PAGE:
Zinc Gluconate or Zinc Picolinate
Zinc is an essential trace mineral that you need in small amounts for healthy growth and development. It has antioxidant properties and is required for a healthy immune system, according to the University of Maryland Medical Center. You can get zinc by eating certain foods, and it is also available in various supplements, including zinc picolinate and zinc gluconate, which come from different sources.
Zinc picolinate is a form of zinc that has been artificially bonded or combined with picolinic acid. This process makes it easier for your body to absorb zinc from a supplement. Picolination facilitates the passage of this mineral through the walls of the digestive tract and into the blood, where your body can use it.
Acid Reflux & Zinc
Zinc gluconate is the zinc salt of gluconic acid. A study published in the September 2006 issue of "Food Technology and Biotechnology" notes that zinc gluconate is more soluble than other zinc salts and easier on the stomach. Supplements with this type of zinc are easier to absorb and used faster by the body. Research in the "Annals of Internal Medicine" concluded that zinc gluconate is the best form to help boost your immune system and reduce symptoms of the common cold.
- Zinc gluconate is the zinc salt of gluconic acid.
- A study published in the September 2006 issue of "Food Technology and Biotechnology" notes that zinc gluconate is more soluble than other zinc salts and easier on the stomach.
A study at Bastyr University Research Institute compared the absorption of three different forms of zinc, including zinc picolinate and zinc gluconate. Researchers noted that zinc levels in the blood rose significantly when patients took zinc picolinate supplements, but showed no significant change when other forms of zinc were taken. This may indicate that the best form of zinc to get in a supplement is zinc picolinate.
Zinc Citrate Side Effects
Consult with your healthcare provider about taking zinc supplements. Zinc and other supplements can cause side effects and interact with other medications. According to the University of Maryland Medical Center, common side effects of zinc include stomach upset, nausea, vomiting and a metallic taste in the mouth. Furthermore, high doses can cause dizziness, headache, drowsiness, increased sweating, loss of muscle coordination, alcohol intolerance, hallucinations and anemia.
- Consult with your healthcare provider about taking zinc supplements.
- Zinc and other supplements can cause side effects and interact with other medications.
Acid Reflux & Zinc
Zinc Citrate Side Effects
Side Effects of Zinc Lozenges
Skin Rashes & Zinc
Itchy Dry Skin and Zinc
Chelated Zinc Side Effects
Supplements that Shorten the Duration of a Cold
Zinc Vitamin Benefits and Disadvantages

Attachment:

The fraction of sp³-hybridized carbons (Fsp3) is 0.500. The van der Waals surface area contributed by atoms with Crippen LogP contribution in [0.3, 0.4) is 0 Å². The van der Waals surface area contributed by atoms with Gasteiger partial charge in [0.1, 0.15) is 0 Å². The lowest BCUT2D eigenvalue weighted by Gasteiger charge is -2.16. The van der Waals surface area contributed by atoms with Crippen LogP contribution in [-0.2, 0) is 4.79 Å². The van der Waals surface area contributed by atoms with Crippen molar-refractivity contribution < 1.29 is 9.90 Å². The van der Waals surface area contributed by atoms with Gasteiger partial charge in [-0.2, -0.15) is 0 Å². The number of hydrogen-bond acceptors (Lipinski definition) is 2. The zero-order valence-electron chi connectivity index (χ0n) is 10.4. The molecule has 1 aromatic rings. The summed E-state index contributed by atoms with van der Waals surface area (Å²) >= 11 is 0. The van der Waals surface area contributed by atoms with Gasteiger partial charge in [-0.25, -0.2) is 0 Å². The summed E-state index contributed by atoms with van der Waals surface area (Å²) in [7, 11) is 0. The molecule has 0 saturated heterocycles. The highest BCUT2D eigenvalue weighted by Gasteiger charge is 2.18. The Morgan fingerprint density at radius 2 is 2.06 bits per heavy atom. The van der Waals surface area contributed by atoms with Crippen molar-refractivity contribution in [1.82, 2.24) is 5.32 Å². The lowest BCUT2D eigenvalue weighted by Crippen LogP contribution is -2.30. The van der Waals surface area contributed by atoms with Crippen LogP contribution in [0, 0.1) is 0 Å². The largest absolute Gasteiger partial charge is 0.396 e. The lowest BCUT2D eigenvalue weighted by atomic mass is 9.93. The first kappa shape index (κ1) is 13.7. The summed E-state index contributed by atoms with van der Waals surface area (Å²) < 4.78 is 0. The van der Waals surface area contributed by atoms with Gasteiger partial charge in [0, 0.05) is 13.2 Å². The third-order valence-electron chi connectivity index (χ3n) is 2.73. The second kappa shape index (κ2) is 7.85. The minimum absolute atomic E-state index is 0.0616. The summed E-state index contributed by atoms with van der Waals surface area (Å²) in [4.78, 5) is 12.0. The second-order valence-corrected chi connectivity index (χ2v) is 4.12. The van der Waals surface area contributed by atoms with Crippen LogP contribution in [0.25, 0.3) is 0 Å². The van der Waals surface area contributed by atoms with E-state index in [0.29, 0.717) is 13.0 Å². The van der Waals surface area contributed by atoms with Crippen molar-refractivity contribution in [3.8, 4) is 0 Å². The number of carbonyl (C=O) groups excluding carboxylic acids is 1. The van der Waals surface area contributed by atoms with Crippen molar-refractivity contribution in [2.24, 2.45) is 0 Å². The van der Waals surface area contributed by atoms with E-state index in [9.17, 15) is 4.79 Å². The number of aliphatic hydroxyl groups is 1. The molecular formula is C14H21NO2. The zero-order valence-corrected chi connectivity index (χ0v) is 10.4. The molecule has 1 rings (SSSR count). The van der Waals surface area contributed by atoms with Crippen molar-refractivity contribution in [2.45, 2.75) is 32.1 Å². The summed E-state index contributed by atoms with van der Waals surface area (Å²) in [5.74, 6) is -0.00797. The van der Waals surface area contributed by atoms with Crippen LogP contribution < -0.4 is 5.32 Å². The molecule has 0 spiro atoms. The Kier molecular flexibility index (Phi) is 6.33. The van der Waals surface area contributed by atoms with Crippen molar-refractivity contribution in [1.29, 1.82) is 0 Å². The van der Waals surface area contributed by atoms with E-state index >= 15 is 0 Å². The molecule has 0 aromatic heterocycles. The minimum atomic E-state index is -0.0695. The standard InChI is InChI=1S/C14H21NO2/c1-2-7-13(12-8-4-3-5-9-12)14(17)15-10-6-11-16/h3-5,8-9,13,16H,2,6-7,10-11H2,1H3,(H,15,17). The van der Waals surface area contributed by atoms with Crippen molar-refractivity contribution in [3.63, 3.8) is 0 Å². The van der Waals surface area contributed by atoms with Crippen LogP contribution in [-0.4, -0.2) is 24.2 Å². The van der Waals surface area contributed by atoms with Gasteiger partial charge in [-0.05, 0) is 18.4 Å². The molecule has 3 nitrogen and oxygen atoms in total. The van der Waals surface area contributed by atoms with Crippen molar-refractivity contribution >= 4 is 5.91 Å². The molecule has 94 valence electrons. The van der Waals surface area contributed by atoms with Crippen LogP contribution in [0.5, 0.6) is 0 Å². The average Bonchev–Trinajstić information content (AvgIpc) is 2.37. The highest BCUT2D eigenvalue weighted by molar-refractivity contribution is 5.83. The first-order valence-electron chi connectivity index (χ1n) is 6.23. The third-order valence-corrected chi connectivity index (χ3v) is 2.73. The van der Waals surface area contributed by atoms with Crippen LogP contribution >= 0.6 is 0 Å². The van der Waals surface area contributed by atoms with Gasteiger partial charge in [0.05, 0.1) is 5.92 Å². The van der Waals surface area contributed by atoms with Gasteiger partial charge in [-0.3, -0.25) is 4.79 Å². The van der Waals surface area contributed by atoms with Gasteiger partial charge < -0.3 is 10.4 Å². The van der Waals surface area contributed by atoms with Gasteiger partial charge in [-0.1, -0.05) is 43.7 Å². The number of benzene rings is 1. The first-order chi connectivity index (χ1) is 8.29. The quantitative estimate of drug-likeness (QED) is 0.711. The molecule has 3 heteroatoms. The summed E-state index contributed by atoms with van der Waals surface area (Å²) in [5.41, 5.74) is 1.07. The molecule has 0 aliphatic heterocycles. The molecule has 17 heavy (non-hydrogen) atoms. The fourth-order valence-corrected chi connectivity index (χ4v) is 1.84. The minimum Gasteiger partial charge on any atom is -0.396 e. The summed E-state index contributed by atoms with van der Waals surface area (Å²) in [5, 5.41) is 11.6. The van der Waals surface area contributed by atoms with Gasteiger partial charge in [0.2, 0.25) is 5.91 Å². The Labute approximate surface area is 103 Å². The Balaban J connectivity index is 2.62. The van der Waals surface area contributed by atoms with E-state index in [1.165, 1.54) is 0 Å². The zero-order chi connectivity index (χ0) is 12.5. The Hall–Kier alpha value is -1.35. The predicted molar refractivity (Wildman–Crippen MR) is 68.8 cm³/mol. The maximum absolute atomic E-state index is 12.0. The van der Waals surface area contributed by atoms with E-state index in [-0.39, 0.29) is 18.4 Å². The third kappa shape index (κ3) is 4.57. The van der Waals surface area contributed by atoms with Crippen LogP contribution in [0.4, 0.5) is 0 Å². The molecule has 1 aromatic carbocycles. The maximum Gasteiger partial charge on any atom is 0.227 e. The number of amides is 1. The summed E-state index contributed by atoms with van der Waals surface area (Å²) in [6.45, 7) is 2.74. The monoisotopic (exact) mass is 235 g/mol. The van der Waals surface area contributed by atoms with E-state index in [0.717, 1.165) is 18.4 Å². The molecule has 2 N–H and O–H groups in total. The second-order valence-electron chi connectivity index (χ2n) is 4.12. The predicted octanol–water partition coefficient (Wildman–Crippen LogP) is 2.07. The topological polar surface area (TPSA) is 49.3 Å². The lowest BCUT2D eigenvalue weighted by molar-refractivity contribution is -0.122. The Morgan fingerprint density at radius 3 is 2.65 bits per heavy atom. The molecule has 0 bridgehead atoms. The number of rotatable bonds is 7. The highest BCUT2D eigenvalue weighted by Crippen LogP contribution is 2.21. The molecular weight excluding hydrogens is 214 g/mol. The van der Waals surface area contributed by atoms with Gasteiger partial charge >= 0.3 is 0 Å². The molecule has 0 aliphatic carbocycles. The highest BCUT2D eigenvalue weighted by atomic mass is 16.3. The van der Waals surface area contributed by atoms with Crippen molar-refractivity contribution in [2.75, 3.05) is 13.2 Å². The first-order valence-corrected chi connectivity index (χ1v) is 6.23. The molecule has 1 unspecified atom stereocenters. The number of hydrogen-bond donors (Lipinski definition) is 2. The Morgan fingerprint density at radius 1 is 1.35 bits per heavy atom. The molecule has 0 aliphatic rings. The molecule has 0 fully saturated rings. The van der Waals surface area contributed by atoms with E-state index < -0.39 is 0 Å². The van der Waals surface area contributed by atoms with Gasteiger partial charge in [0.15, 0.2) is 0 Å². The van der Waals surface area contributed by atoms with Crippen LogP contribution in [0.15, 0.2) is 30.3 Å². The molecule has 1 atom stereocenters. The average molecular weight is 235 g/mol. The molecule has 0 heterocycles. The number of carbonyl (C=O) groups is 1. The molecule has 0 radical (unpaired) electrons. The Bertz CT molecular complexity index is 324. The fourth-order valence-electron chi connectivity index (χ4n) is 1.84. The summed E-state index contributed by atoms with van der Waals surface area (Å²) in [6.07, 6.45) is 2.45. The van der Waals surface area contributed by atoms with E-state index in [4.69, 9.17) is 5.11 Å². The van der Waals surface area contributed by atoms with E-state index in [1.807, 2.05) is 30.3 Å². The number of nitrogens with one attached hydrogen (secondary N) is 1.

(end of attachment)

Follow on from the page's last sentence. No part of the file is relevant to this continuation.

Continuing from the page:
Can You Get Dizzy After Taking Zinc?
Zinc & Cold Sores
- University of Maryland Medical Center: Zinc
- Olympus Microscopy Research Center: Picolinic Acid Time Lapse Sequence
- ZincGluconateFacts.com: Zinc Gluconate Facts
- Bastyr University Research Institute; The Comparative Absorption of Zinc Picolinate, Zinc Citrate and Zinc Gluconate in Humans; S.A. Barris, et al.; June 1987
- "Food Technology and Biotechnology"; Gluconic Acid: Properties, Applications and Microbial Production; Sumitra Ramachandran, et al.; March 2006
- IndustrialMetalCastings.com: Zinc
- National Institutes of Health. Office of Dietary Supplements. Zinc Fact Sheet for Health Professionals. Updated March 6, 2020.
- Wessels I, Maywald M, Rink L. Zinc as a Gatekeeper of Immune Function. Nutrients. 2017;9(12):1286. doi:10.3390/nu9121286
- Mousa HA. Prevention and Treatment of Influenza, Influenza-Like Illness, and Common Cold by Herbal, Complementary, and Natural Therapies. J Evid Based Complementary Altern Med. 2017;22(1):166-174. doi:10.1177/2156587216641831
- Krebs NF, Miller LV, Hambidge KM. Zinc deficiency in infants and children: a review of its complex and synergistic interactions. Paediatr Int Child Health. 2014;34(4):279-288. doi:10.1179/2046905514Y.0000000151
- Gogia S, Sachdev HS. Zinc supplementation for mental and motor development in children. Cochrane Database Syst Rev. 2012;12:CD007991. doi:10.1002/14651858.CD007991.pub2
- Ogawa Y, Kinoshita M, Shimada S, Kawamura T. Zinc and Skin Disorders. Nutrients. 2018;10(2):199. doi:10.3390/nu10020199
- Gupta M, Mahajan VK, Mehta KS, Chauhan PS. Zinc Therapy in Dermatology: A Review. Dermatol Res Pract. 2014;2014:709152. doi:10.1155/2014/709152
- Khan WU, Sellen DW. World Health Organization. Zinc supplementation in the management of diarrhoea. 2011.
- Petrilli MA, Kranz TM, Kleinhaus K, et al. The Emerging Role for Zinc in Depression and Psychosis. Front Pharmacol. 2017;8:414. doi:10.3389/fphar.2017.00414
- Fallah A, Mohammad-Hasani A, Colagar AH. Zinc is an Essential Element for Male Fertility: A Review of Zn Roles in Men's Health, Germination, Sperm Quality, and Fertilization. J Reprod Infertil. 2018;19(2):69‐81.
- Zhao J, Dong X, Hu X, et al. Zinc levels in seminal plasma and their correlation with male infertility: A systematic review and meta-analysis. Sci Rep. 2016;6:22386. Published 2016 Mar 2. doi:10.1038/srep22386
- U.S. Department of Agriculture, Agricultural Research Service. Oysters, Raw. FoodData Central. Updated 2020.
Becky Miller, an ACE-certified personal trainer, has designed strength training programs for people of all ages and fitness levels since 2001. She specializes in empowering women of the baby-boomer generation. Her writing career began in 2004, authoring weekly fitness columns and feature articles for the "Navarre Press" in Florida. She earned her B.S. in business from the University of Colorado.